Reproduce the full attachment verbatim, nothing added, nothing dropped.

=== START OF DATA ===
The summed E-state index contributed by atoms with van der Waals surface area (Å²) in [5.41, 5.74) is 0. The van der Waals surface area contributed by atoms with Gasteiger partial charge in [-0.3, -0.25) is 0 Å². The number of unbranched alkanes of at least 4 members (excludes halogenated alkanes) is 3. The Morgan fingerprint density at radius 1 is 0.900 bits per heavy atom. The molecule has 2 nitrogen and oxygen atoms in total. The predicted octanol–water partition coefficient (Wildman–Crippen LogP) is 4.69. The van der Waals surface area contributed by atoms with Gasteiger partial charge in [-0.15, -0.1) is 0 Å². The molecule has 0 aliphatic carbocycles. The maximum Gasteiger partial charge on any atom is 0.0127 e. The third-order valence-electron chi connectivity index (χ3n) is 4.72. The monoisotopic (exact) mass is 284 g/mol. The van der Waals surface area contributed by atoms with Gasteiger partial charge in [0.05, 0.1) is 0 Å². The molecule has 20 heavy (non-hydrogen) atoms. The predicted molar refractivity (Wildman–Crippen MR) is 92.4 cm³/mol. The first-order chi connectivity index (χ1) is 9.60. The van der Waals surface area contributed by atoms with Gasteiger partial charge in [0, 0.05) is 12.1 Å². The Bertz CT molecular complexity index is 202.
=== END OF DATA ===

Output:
The summed E-state index contributed by atoms with van der Waals surface area (Å²) in [5.41, 5.74) is 0. The van der Waals surface area contributed by atoms with Gasteiger partial charge in [-0.3, -0.25) is 0 Å². The number of unbranched alkanes of at least 4 members (excludes halogenated alkanes) is 3. The Morgan fingerprint density at radius 1 is 0.900 bits per heavy atom. The molecule has 2 nitrogen and oxygen atoms in total. The predicted octanol–water partition coefficient (Wildman–Crippen LogP) is 4.69. The van der Waals surface area contributed by atoms with Gasteiger partial charge in [-0.15, -0.1) is 0 Å². The molecule has 0 aliphatic carbocycles. The maximum Gasteiger partial charge on any atom is 0.0127 e. The third-order valence-electron chi connectivity index (χ3n) is 4.72. The monoisotopic (exact) mass is 284 g/mol. The van der Waals surface area contributed by atoms with Gasteiger partial charge in [0.05, 0.1) is 0 Å². The molecule has 20 heavy (non-hydrogen) atoms. The predicted molar refractivity (Wildman–Crippen MR) is 92.4 cm³/mol. The first-order chi connectivity index (χ1) is 9.60. The van der Waals surface area contributed by atoms with Gasteiger partial charge in [0, 0.05) is 12.1 Å². The Bertz CT molecular complexity index is 202.